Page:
Can adults with an underlying health condition or compromised immune systems have COVID-19 vaccines?
If you have an underlying medical condition or compromised immune system, you can have the COVID-19 vaccine. Vaccination is a safe and effective way to protect yourself, your family and the people around you.
There are only very limited medical circumstances where vaccination is not recommended, such as a previous case of anaphylaxis.
People with a pre-existing heart condition can still have the Pfizer or the Moderna vaccine — but they should consult their GP, an immunisation specialist or a cardiologist about the best timing of vaccination and whether they recommend any additional precautions.
You should speak with your healthcare provider for advice on your own situation.
For more information, see the Australian’s Government’s COVID-19 vaccination shared decision guide for people with immunocompromise.
Can children with an underlying health condition or compromised immune systems have COVID-19 vaccines?
It’s strongly recommended that children with immunocompromise receive COVID-19 vaccination. Children with immunocompromise, including those living with HIV, have a higher risk of severe illness from COVID-19, including a higher risk of death.
Some children with immunocompromise may have a reduced immune response to the vaccine, so it’s important to consider other preventative measures, such as physical distancing, after vaccination.
Children under 5 years aren't eligible for COVID-19 vaccination.
Speak to your doctor or specialist about which vaccine your child should receive.
Do people with an underlying health condition need a third dose and a booster?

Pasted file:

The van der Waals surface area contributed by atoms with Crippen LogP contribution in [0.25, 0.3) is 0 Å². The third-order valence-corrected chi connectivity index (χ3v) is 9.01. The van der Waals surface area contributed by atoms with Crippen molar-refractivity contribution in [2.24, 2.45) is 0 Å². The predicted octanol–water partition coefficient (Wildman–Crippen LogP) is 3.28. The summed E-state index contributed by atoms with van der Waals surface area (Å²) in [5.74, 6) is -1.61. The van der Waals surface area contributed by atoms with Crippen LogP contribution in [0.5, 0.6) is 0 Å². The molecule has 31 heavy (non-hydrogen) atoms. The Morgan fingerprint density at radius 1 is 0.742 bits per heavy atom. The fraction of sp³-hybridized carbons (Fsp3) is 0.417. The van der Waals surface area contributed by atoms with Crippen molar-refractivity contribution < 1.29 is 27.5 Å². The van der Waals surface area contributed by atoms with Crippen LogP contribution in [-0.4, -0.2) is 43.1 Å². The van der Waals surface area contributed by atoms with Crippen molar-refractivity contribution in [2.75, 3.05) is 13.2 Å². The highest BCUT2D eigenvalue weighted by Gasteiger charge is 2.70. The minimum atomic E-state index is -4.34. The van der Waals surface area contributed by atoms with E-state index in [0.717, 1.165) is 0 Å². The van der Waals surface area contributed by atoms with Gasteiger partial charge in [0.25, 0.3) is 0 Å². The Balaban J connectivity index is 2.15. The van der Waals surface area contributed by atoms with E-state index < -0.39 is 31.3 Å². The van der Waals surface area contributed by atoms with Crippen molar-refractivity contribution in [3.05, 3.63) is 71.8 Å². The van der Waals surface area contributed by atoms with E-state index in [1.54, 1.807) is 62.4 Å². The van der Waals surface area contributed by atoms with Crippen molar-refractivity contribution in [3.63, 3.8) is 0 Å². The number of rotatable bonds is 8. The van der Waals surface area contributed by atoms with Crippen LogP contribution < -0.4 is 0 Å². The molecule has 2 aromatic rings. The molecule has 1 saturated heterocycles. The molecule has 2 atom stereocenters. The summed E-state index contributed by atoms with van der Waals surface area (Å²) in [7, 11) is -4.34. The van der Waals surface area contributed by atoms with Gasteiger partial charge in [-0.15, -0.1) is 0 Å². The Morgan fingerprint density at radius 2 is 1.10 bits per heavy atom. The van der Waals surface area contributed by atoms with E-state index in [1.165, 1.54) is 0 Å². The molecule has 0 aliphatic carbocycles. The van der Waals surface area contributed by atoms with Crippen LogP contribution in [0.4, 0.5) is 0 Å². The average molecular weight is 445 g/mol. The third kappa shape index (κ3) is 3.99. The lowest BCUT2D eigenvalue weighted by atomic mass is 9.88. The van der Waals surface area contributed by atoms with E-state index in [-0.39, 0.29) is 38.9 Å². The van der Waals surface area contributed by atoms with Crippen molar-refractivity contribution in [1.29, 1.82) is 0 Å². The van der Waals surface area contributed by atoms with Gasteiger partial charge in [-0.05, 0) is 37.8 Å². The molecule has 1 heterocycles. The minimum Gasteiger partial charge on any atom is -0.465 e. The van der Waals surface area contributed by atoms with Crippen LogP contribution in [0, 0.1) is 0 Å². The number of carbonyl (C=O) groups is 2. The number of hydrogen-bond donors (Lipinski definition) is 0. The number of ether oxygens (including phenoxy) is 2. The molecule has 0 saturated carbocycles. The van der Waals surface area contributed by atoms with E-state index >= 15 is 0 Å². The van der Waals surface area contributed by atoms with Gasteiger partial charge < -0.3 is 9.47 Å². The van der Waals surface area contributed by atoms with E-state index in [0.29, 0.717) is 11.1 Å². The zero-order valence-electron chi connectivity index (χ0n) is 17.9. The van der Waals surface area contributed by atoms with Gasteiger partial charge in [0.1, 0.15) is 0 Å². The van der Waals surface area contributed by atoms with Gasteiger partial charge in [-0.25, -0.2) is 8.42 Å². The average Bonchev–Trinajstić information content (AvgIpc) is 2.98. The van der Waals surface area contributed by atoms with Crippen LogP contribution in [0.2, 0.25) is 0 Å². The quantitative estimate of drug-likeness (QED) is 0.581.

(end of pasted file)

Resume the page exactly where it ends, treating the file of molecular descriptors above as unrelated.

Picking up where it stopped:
The Australian Technical Advisory Group on Immunisation (ATAGI) has recommended a third dose of a COVID-19 vaccine as part of the primary vaccination course in people who are severely immunocompromised.
This recommendation applies to all individuals aged 5 years and over with certain conditions or on therapies leading to severe immunocompromise. This is to address the risk of suboptimal or non-response to the standard 2-dose schedule.
The third dose is intended to maximise the level of immune response to as close as possible to the general population. Third doses are NOT the same as booster shots.
ATAGI recommends that people aged 16 or older with severe immunocompromise receive a booster dose if 3 months has passed since they completed their 3-dose primary course.
Learn more about vaccines, third doses and boosters.
BOOK YOUR VACCINATION — Use the COVID-19 Vaccine Clinic Finder to book your COVID vaccination or booster.
Caring for someone else
If you are looking after someone in your home there are things you can do to keep yourself, your household and the person with COVID-19 safe. Learn more here.
Treating symptoms at home
People with a mild case of COVID-19 can treat their symptoms in a similar way to how they treat a seasonal flu. Here's how to relieve symptoms at home.
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Last reviewed: February 2022